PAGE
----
The Indus Valley Civilisation is one of the earliest known instances of organised urban human settlements. It flourished in the northwestern parts of the Indian subcontinent, in the region around north Rajasthan, Haryana, Punjab, and more prominently in the areas around the Indus river in Pakistan, for about 1,500 years between 3000 and 1500 BC. Its most glorious phase was the 600-700 years between 2600 and 1900 BC, which saw the emergence of some of the most modern and mature townships of that era, like Harappa, Mohenjo-daro, and Rakhigarhi.
The decline and disintegration of the Indus Valley Civilisation are attributed to several reasons — climatic, tectonic, and even social. There are varying degrees of evidence to support these. Most scientists and archaeologists agree that the availability of abundant water was the most crucial enabler for the sustenance of the civilisation in this region, just as it is seen in most other ancient civilisations as well. Presence of prominent buried channels between Fatehabad and Tohana in Haryana, and the concentration of archaeological mounds on its bank suggest the dependence of Indus people on a perennial source of water.
There are plenty of geological and climatic studies that point to good rainfall patterns in that area in those times. There are a few examples of counter-evidence as well, some that show that the civilisation flourished mostly in drier times. A group of geologists, archaeologists and climate scientists from India, United Kingdom and France have recently published fresh evidence in Nature Scientific Report that shows that Indus Valley Civilisation was at its peak in the wettest phase.
These scientists, led by Yama Dixit of Godwin Laboratory for Palaeoclimate Research at the Department of Earth Sciences in Cambridge University, have managed to establish a high resolution chronology of the wet and dry phases in the area between 9000 and 2000 BC, and show that the peak of the civilisation almost coincided with the wet phase when monsoon intensified for about 600 years between 5,000 and 4,400 years from now (about 3000 to 2400 BC). The dispersal of the civilisation also coincides with the onset of the dry phase in the region.
The group relied on the studies of gypsum deposits at the site of a now-dried-up lake near Karsandi village in the Nohar-Bhadra area of northern Rajasthan, which is on the margins of the Thar desert. Such palaeo-lakes — there are many in this area —have been the subject of previous investigations as well, but this is the first time that the scientists have been able to propose a detailed chronology of rainfall variation in those areas having a bearing on the expansion and contraction of Indus urbanism. The Karsandi palaeo-lake is about 120 km northeast of Rakhigarhi, an important Indus settlement that has seen some exciting excavations very recently, and near Kalibangan and Karanpura, also important centres of the Indus civilisation.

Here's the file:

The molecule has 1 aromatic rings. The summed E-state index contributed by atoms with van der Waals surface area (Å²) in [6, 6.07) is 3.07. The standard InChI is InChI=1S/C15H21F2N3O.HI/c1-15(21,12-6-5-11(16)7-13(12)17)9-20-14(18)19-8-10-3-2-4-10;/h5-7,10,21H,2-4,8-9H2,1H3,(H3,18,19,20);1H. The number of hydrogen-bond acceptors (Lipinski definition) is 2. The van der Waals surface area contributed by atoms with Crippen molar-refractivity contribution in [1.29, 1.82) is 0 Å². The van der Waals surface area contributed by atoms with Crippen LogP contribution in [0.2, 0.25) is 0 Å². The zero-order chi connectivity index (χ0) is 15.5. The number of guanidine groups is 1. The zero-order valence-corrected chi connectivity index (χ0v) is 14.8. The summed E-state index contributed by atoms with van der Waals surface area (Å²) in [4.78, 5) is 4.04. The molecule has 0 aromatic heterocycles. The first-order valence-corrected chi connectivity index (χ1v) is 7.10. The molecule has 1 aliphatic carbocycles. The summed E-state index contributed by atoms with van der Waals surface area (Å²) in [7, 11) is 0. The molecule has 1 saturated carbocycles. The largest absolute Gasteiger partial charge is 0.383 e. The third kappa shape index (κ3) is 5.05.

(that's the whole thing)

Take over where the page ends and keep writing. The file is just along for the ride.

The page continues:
Gypsum, chemically calcium sulphate, is one of the common evaporites — the mineral deposits that remain after the evaporation of saline water — found in the palaeo-lakes in these areas. Its chemical analysis gives scientists some good indications about the source and composition of water in these lakes and the environmental condition at the time of precipitation. For example, if the deposit is pure gypsum, it can be an indication of no or very less rainfall in the region. This is because the surrounding areas in the region are all very sandy, and if there was rainfall, the rains would have brought sand to the lake, and the deposits would have a mixture of gypsum and sand. Similarly, pure sand can be indicative of very good rainfall.
The scientists collected samples of different layers of gypsum and studied them in detail. They carried out AMS carbon-dating of tiny ostracod fossils to assess the ages of different layers, and measured the isotopic composition of oxygen and deuterium in gypsum from these layers. Based on their studies, they have been able to propose a specific timeline for rainfall variation in this region. They have inferred that this region, northern part of Rajasthan, was largely dry till about 11,200 years ago, that is until about 9000 BC. But between 9000 and 3000 BC, there was substantial precipitation in the area, making it conducive for human settlements. The scientists say a further intensification of monsoon was witnessed between 3000 and 2400 BC, after which another dry phase is supposed to have begun similar to the modern condition.
This timeline almost coincides with the rise and fall of the Indus civilisation. The evidence from Karsandi lake, therefore, strongly suggests that there were areas that were receiving favourable rainfall in the period leading up to the development of urban centres along the northern part of the Thar desert.“Our findings add to the evidence that climatic reasons could have been one of the main factors behind the sustenance and decline of the great cities of Indus civilisation. Of course, much more work needs to be done in this and many other areas of this region to bolster this evidence,” Saini, the former Director of Geological Survey of India, said. The study has implications for modern society as well, which is witnessing climate change and perceptible variations in precipitation and temperature.